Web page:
In FIGS. 12 and 13, there is illustrated a straight bar 70' of substantially identical configuration and operation, but in which the top wall 72' is formed with rasps or serrations 71.
FIGS. 14 and 15 illustrate a helical kicker bar 80 comprising a top wall 82, a solid front wall 84, and a pair of end portions 86,86 adapted to receive therein a pair of lugs 35. Top wall 82 is formed with connector-receiving openings 88,88. It will be noted that the kicker bar 80 is formed with curvature as the arc of a helix complementary to the helical curvature of the cylindrical wall 24. As illustrated in FIG. 5, the kicker bar 80 thus may be connected to a pair of helically aligned lugs 35.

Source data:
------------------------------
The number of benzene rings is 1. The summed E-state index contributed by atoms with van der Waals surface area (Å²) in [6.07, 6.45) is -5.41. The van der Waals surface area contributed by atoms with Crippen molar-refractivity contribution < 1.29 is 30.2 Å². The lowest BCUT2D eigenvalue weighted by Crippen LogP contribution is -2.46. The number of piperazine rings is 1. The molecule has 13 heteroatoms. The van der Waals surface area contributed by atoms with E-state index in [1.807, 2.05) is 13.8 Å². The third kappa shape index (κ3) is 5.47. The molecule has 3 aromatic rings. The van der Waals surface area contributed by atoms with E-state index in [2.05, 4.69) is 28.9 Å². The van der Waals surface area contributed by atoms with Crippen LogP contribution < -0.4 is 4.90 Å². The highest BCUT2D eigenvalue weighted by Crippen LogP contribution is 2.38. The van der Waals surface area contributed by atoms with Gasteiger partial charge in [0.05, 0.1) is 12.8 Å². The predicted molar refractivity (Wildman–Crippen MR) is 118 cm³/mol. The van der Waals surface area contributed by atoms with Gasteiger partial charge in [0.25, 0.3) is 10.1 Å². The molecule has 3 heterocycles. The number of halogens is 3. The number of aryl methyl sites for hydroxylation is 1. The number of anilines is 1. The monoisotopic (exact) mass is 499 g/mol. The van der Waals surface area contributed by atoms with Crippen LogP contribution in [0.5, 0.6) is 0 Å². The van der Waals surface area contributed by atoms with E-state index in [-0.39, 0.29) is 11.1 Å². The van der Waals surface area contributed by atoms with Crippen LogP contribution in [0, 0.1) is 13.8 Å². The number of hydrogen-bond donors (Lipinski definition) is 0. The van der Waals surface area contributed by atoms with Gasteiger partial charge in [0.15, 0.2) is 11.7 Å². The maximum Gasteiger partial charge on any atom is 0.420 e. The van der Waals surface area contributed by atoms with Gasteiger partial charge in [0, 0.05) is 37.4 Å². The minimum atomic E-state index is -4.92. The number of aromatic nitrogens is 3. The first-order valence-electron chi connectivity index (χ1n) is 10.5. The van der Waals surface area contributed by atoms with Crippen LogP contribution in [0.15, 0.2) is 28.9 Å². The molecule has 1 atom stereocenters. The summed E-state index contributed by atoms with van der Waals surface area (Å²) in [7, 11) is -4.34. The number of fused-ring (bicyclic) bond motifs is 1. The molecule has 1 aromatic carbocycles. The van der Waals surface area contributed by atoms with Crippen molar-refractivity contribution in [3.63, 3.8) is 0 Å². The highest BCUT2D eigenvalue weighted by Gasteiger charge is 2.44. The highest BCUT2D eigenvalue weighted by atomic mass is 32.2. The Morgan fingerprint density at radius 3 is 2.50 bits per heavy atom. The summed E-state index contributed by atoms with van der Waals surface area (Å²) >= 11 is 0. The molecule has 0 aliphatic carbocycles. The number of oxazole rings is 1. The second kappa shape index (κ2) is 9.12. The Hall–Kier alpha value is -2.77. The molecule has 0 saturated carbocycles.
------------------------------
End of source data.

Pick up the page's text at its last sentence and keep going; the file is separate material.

In FIGS. 16 and 17, there is illustrated a helical rasp-kicker bar 80' of substantially identical configuration and operation, but in which the top wall 82' is formed with rasps or serrations 81.
The various thresher elements described above can obviously be attached in whatever manner desired to the rotor due to the disposition of the lugs around the periphery of the rotor wall. It can be appreciated that if the operator wants the rotor to act very aggressively on the crop, spiked or non-spiked rasp bars, and the like, would be employed, whereas, if mild threshing is desired, straight separator bars would be attached. The operator has the freedom to change the threshing elements quickly and easily to accommodate different crops without having to change rotors.